We all know that arabica coffee beans are ‘supposed’ to be better than robusta beans – it’s stamped all over every bag of fine beans I’ve ever seen!
Why are they so much better though? Is it really that big of a difference? Does anyone know?
As it turns out there really is a big difference and if you stick with me I’ll let you in on a little secret…
Robusta beans are pretty good for making certain types of coffee (but not all types). I’ll go into this in greater detail a little later.
For starters however you should know that arabica and robusta beans differ primarily based on three components:
- the way they taste,
- how much they cost, and
- how hardy the bean is.
Let’s look at each of these components one at a time.
I think you’ll find this interesting.
Robusta Coffee Beans are Easier to Grow & Harvest
The main reason that robusta beans are cultivated so widely is because they are hardier and produce more yield for the space the crop requires.
Robusta beans grow at lower altitudes and because the plant contains so much caffeine it is very resistant to damage from insects. It’s a hardy and reliable crop giving beans which are much cheaper to produce than the more refined and sensitive arabica beans.
Robusta beans are around 40% cheaper to buy than arabica, so the temptation for producers to include it in their blends is obvious. Taste is often compromised until an optimum between price and flavor is reached.
Robusta beans also tend to be the dominant bean used in the production of instant coffee. Instant coffee being cheaper than store-bought ground coffee is notoriously less tasty than fresh brewed coffee and it is higher in caffeine – both of these traits come from the main ingredient Robusta.
Do Arabica Beans Actually Taste Better?
Robusta beans are bitter and contain less sugars than arabica beans, they taste nutty rather than fruity and make bitter coffee similar to what you’d find in coffee that is past it’s prime.
Arabica beans, while they can also fluctuate between fruity and bitter, are generally sweeter than Robusta coffee, with nicer flavor and tones.
While you can get robustas that are better than some arabicas, you’re not going to find this happening regularly.
But is there nothing more than this to the robusta bean?
Is it nothing but a filler used to keep prices down?
Well apparently there is more to it, for some at least. Your robusta is certainly not a drip coffee bean, coffee pros are almost unanimous about that but there is one thing they can be good for.
Espresso on the other hand, is dipping a cautious toe in the water of robusta use, and finding there are some redeeming features to the much maligned bean species.
What Does Robusta Bring To An Espresso?
Robusta beans are sometimes used to give a thicker crema to the cup, and to give a lasting flavor to the coffee.
Robusta beans are excellent for making a more luxurious crema, and for this reason they are regularly used in Italy to make up part of espresso blends.
You can take advantage of this even if you don’t have an espresso maker because there are a few ways to approximate espresso at home without a machine.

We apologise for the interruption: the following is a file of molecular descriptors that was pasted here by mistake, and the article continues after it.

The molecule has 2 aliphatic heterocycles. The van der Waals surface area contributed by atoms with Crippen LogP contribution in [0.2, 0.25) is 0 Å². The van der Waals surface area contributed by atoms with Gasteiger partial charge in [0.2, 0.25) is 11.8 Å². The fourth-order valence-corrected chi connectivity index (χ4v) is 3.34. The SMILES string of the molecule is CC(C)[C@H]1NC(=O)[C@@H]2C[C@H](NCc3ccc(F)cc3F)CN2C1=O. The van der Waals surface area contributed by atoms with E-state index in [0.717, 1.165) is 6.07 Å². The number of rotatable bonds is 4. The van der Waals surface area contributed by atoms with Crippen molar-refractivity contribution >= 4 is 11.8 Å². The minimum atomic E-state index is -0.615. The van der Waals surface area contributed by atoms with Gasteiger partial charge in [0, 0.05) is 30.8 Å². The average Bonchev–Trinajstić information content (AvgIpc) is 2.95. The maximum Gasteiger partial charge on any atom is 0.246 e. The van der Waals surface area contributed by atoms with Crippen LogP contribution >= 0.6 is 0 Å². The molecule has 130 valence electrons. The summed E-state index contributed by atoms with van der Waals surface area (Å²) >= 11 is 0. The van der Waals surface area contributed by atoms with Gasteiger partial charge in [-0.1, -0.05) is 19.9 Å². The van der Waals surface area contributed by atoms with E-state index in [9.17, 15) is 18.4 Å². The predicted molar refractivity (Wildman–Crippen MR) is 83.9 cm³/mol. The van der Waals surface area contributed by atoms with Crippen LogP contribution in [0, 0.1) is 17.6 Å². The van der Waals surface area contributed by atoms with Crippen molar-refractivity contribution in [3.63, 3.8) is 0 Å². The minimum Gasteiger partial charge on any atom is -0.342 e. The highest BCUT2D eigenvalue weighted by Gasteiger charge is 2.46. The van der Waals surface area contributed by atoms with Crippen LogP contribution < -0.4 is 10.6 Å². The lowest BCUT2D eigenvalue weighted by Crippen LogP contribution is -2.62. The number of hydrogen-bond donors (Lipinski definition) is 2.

The trick then is to find a robusta that is neutral enough in taste, blend it with the sweeter arabica beans and you’ve got the best of both worlds: the great flavor of arabica and a crema you could float your biscotti on.
Robusta Coffee Adds Caffeine to Your Blend
Another difference between these types of bean is in the caffeine content.
Arabica beans contain much less caffeine than robustas. This means that when they are used in espresso, they can give the shot a little more punch. Given that it is most common for espresso to be made with dark roasted beans which have much of the caffeine roasted away already, the use of robustas can really give the drink its mojo back.
In our article comparing the differences between the Chemex and the Aeropress espresso maker we say that each of these brewing methods can yield richer coffee than drip so there is a little room for robusta beans in good coffee.
All that’s required is to find a variety which doesn’t taste of anything at all and then it’ll make a very useful addition to your espresso. It can’t hurt to experiment with it, after all, it certainly has qualities that can add a lot to your cup.
So What Does 100% Arabica Mean?
So the next time you are browsing the coffee and tea isle of your local grocery store and you see a bag of coffee grind or whole beans with the words “100 percent arabica coffee” you can be sure that the coffee contains no Robusta beans of any kind.
It does not however mean the coffee is low in caffeine and it does not mean that the coffee is not a blend. In actuality the producer might still be mixing arabica beans from a variety of sources to achieve a well balanced flavor profile.
Light roasted beans tend to have more caffeine too so a light blend especially will likely contain a higher level of caffeine.
You also can’t infer that the arabica beans are certified by any trade industry or seal of approval from any organization. They may or may not be organic, they may or may not be certified, and they may or may not be fair trade. Arabica beans can be any of those or none of those.
And the same goes for Robusta coffee as well!
Whether or not there will ever be a robusta blend that competes with the high end arabica beans is questionable and remains yet to be seen from my vantage point but there’s no reason to discredit all robusta coffee as inferior. Within blends especially robusta coffee has it’s place – it’s your job as the consumer unfortunately to figure out of the producer is using cheap beans as filler or using quality robusta to enhance the profile of the blend.